Notes from a Not So Reluctant Crew Member – learning to row at the Minnesota Boat Club

Last week brought 2 and 3 of my Learn to Row lessons from the Minnesota Boat Club. For the first few minutes of the class we warmed up on the machines. While on one of the machines, I spent some time lost in my head fretting about my ability to row and wondering whether I would remember anything that had been taught. To catch you up, at our first lesson our instructors had us in the training barge rowing but tethered to the dock. My maiden attempt at rowing did not go as I had imagined. I thought, ‘really – how difficult could this be?’ Turns out there’s plenty you can screw up.

But onward and out to the barge we went. Our instructors, Kerry and Bruce, were liberal with their reminders; carry your oar blade forward, once in the boat never take your hand off your oar, keep the blade square to the water, etc, etc. Once out onto the water, Kerry broke us down into groups of 4 and had us start. As expected, there was a bit of flailing about but everyone seemed to get the hang of it quite quickly and soon all 12 of us were rowing (mostly!) in unison with our lead ‘stroke‘. Yay team!!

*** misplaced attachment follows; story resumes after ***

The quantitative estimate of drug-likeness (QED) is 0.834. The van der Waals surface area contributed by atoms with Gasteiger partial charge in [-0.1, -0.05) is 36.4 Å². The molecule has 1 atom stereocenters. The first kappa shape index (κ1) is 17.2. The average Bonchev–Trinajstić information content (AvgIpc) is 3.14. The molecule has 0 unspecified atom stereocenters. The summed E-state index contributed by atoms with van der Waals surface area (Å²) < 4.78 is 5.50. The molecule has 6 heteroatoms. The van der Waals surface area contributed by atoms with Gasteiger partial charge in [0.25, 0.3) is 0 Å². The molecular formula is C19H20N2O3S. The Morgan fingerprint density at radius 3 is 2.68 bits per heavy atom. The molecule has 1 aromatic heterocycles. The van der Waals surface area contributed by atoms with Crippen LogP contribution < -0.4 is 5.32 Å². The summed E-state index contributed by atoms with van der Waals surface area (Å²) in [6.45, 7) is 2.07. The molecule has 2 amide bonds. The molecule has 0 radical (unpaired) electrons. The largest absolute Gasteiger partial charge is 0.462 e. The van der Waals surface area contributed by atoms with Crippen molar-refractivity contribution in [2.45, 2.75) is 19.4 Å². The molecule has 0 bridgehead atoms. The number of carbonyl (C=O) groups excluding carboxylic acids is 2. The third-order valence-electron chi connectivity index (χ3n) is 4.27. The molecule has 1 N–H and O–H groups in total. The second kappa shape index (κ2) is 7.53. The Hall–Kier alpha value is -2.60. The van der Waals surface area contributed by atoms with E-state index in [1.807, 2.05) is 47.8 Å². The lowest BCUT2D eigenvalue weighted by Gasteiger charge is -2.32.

Here’s what I discovered very soon into it; I like this team sport. I like the individual effort required much like a more solitary sport such as running but because you have to match the stroke of your leader, I found I stayed more in the moment instead of getting lost in my mind with some needless thought. My brain felt scrubbed clean. Too bad those newly formed blisters kept interrupting my Zen!

By lesson 3, we just got better and better. It was a beautiful, sunny Saturday morning on the river. At times we would hit that sweet spot where everyone’s blade hit the water at the same moment – at the ‘catch‘, followed by the ‘drive‘ when the blade is in the water moving us forward, the ‘finish‘ as the blade comes out of the water and finally, the ‘recovery‘ as we all slide forward in one fluid movement.

I have 3 more lessons yet; can’t wait! Stay tuned.

KAL

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